Aaron Lai / Highlander
Aaron Lai / Highlander

“Spring Awakening” will be debuting for UCR’s department of Theatre, Film and Production this quarter. Directed by Matt Neves of Riverside’s Repertory Theater, the musical debuted in 2006 and is based off the famous 1891 German play of the same name. The piece concerns the sexual awakenings of several different teenagers and how their confused thoughts about sexuality and growing up are handled by their peers and society.

Khalif Gillett, a fourth-year theater major, will be playing George Zirschnitz, one of the children who lusts after his piano teacher. Gillett was drawn into Zirschnitz’s complex inner life. “George is the best friend to the main character,” Gillett explained. “George is in kind of a depressive state, he’s very down-on-his-luck kid where everything is getting to him at this point in life.” He explained how wild Zirschnitz gets in his musical numbers, “he goes into his alter ego where he’s really hot-headed and wild,” but he’s very different from classic angst-ridden teens of the American arts like Holden Caulfield “because he’s not as expressively angry about how he feels. He bottles it up until it explodes.”

For Gillett, the musical is all about the need for people to communicate and show affection toward each other. “A lot of adults lack that in this world.”

When asked what he wishes for students to take away from the musical, he replied “Just have a greater understanding of people and their stories, and that you never know what people are going through” and that both the silent and happy “could be going through the same types of heartaches, and you’d never know without asking.”

Haley Gaskin, a senior at UCR, will be playing Anna. In the musical, Anna is protective of her friends Marth and Thea, and slowly becomes more and more frustrated with her friends. For Gaskin, this is relatable for many people.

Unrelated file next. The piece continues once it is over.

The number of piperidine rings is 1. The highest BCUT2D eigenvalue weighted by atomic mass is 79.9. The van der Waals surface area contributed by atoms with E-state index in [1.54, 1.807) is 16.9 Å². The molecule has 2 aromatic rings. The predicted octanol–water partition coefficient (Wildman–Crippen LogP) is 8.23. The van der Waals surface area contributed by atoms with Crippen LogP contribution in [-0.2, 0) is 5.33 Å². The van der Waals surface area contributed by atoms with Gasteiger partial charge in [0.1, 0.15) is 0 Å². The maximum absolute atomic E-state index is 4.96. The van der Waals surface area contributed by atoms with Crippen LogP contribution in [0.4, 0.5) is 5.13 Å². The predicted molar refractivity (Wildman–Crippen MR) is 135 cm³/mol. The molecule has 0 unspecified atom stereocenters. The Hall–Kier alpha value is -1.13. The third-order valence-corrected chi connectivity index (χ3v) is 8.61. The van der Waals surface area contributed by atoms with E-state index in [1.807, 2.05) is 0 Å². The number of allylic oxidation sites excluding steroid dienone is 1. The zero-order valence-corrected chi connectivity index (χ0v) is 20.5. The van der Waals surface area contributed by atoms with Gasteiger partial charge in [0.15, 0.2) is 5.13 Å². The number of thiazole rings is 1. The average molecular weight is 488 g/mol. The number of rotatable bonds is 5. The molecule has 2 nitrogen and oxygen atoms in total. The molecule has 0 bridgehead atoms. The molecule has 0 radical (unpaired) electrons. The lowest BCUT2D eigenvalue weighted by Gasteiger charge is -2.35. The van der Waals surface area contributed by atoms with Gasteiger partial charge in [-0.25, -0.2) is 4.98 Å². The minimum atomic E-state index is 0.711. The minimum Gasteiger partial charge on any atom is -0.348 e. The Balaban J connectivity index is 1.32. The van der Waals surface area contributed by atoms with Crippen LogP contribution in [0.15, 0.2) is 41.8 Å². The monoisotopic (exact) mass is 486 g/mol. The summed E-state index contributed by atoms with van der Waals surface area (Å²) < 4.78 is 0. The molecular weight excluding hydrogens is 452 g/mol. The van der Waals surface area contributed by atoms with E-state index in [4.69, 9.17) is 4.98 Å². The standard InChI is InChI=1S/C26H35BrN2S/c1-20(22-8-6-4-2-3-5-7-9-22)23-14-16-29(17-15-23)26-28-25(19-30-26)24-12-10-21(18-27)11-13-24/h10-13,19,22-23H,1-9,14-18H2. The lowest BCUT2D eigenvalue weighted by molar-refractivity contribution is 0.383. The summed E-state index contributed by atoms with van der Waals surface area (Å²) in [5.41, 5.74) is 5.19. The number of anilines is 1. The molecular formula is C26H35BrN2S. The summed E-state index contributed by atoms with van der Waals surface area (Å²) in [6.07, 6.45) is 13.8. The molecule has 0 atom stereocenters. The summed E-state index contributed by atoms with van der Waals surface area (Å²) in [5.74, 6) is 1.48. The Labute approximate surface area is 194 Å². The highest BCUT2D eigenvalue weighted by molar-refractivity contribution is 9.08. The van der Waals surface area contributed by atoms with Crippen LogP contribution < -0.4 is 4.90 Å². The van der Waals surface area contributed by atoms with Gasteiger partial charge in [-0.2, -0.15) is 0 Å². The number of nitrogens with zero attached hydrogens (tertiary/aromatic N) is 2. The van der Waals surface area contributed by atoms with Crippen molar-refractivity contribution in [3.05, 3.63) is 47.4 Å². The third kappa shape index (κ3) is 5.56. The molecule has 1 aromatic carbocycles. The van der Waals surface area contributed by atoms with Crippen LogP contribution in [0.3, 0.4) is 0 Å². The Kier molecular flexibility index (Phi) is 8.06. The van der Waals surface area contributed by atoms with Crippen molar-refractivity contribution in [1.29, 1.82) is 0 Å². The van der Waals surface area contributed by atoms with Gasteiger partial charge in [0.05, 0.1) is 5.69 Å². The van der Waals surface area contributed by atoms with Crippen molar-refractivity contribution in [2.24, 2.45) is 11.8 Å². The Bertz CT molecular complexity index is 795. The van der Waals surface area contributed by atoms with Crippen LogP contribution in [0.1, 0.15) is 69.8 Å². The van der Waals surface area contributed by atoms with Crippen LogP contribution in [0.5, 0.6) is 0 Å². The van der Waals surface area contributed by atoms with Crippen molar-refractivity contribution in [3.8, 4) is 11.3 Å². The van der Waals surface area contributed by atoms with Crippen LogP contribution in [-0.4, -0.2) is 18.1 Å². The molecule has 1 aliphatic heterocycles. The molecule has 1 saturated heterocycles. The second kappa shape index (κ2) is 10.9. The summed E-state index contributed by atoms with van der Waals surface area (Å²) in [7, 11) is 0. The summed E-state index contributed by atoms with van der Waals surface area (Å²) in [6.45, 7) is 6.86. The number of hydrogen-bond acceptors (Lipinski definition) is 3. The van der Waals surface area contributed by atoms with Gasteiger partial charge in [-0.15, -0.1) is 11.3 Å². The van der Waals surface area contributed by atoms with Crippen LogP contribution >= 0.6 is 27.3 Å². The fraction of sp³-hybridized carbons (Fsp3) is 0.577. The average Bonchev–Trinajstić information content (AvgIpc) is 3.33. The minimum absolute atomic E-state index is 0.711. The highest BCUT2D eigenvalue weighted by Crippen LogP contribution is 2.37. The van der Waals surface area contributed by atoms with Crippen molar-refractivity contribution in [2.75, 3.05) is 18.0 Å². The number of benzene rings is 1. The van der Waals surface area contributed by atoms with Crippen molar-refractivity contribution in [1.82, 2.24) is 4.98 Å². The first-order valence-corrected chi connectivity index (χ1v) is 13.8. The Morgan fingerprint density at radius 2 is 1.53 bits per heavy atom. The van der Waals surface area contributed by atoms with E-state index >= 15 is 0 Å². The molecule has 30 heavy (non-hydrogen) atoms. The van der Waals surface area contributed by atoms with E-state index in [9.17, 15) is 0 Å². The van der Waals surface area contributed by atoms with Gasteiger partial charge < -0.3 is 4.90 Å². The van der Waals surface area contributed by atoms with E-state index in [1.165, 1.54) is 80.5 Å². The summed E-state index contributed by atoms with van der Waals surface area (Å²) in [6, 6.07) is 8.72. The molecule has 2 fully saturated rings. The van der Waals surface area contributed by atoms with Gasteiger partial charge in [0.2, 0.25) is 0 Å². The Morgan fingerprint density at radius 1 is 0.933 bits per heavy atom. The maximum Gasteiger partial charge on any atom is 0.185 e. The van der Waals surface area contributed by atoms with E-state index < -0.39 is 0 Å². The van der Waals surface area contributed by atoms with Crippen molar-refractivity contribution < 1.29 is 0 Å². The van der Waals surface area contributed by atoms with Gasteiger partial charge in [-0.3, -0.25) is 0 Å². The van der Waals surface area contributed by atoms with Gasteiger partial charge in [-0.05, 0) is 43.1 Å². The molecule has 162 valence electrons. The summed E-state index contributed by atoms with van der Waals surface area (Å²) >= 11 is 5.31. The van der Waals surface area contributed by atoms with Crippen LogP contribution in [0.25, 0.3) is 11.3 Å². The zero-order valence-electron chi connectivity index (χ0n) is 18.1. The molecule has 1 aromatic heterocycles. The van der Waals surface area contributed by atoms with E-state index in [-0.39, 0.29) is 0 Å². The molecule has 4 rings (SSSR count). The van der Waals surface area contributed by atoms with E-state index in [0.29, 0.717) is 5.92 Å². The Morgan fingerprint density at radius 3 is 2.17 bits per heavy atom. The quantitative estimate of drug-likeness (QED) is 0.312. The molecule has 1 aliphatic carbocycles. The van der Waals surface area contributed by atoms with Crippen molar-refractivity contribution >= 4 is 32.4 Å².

“This is a very complicated show,” she explained. “Many characters crumble under the weight of all the pressure that the adults and society throw onto these poor children. As Anna, it’s my role to try and be the voice of reason amidst all the chaos that’ll take place on stage.”

“Several times, different characters even fight, and with the few lines that I have, I try to point out and say, ‘hey, this is not ok.’ It’s tough trying to be the voice of reason in a really tough situation this musical presents on stage.”

Gaskin agreed with Gillett in that communication is one of the key problems the production addresses.

“A lack of communication is a cause for a lot of problems in society. ‘Spring Awakening’ is kind of like a presentation of the worst case scenario in terms of a lack of communication.”

Tony Baltierra, a production stage manager at UCR, addressed a few of the difficulties surrounding getting everything together.

“We’ve all been working on the choreography and the musical numbers for the last four weeks of rehearsal, Baltierra noted. “It could be really tough and demanding at different times, but everybody’s been working hard to make this great.”

The theme of communication became more and more clear as Baltierra expressed what he also wanted UCR students to take away from the production.

“The adults in this piece don’t communicate well with any of the children, and there’s just a general lack of communication in the story as a whole.” The story ends up being disastrous for many of the children “because many of them aren’t getting the right answers, or even just answers, to many of their important questions concerning how they feel.”

Ultimately, director Reves hopes that “Spring Awakening” resonates with the campus. “This piece is very moving,” he explained. “Lots of people can relate to it. So I really hope that people can watch it, and see it, and related to it to help them through emotional times.

“Spring Awakening” will be debuting at 8 p.m. this Thursday in UCR’s campus theatre.